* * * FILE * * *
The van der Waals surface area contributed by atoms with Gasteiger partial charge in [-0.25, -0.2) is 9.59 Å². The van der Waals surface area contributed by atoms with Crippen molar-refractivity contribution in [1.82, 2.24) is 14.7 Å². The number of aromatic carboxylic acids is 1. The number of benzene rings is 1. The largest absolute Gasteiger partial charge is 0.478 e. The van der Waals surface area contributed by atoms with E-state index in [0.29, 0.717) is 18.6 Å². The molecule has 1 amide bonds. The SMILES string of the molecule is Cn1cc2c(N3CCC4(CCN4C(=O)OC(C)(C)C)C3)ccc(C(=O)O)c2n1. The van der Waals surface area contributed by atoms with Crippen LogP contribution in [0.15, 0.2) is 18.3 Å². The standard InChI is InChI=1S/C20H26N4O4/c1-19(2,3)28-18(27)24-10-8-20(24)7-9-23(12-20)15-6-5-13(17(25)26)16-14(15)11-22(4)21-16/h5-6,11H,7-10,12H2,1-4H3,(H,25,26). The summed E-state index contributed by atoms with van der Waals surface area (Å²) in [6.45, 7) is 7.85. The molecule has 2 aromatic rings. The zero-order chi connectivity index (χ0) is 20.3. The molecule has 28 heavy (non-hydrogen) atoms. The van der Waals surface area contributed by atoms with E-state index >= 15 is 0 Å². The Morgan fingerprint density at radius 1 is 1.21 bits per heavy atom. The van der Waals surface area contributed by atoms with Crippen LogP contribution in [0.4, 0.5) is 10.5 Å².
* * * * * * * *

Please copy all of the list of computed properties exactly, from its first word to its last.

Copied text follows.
The van der Waals surface area contributed by atoms with Gasteiger partial charge in [-0.25, -0.2) is 9.59 Å². The van der Waals surface area contributed by atoms with Crippen molar-refractivity contribution in [1.82, 2.24) is 14.7 Å². The number of aromatic carboxylic acids is 1. The number of benzene rings is 1. The largest absolute Gasteiger partial charge is 0.478 e. The van der Waals surface area contributed by atoms with E-state index in [0.29, 0.717) is 18.6 Å². The molecule has 1 amide bonds. The SMILES string of the molecule is Cn1cc2c(N3CCC4(CCN4C(=O)OC(C)(C)C)C3)ccc(C(=O)O)c2n1. The van der Waals surface area contributed by atoms with Crippen LogP contribution in [0.15, 0.2) is 18.3 Å². The standard InChI is InChI=1S/C20H26N4O4/c1-19(2,3)28-18(27)24-10-8-20(24)7-9-23(12-20)15-6-5-13(17(25)26)16-14(15)11-22(4)21-16/h5-6,11H,7-10,12H2,1-4H3,(H,25,26). The summed E-state index contributed by atoms with van der Waals surface area (Å²) in [6.45, 7) is 7.85. The molecule has 2 aromatic rings. The zero-order chi connectivity index (χ0) is 20.3. The molecule has 28 heavy (non-hydrogen) atoms. The van der Waals surface area contributed by atoms with E-state index >= 15 is 0 Å². The Morgan fingerprint density at radius 1 is 1.21 bits per heavy atom. The van der Waals surface area contributed by atoms with Crippen LogP contribution in [0.4, 0.5) is 10.5 Å².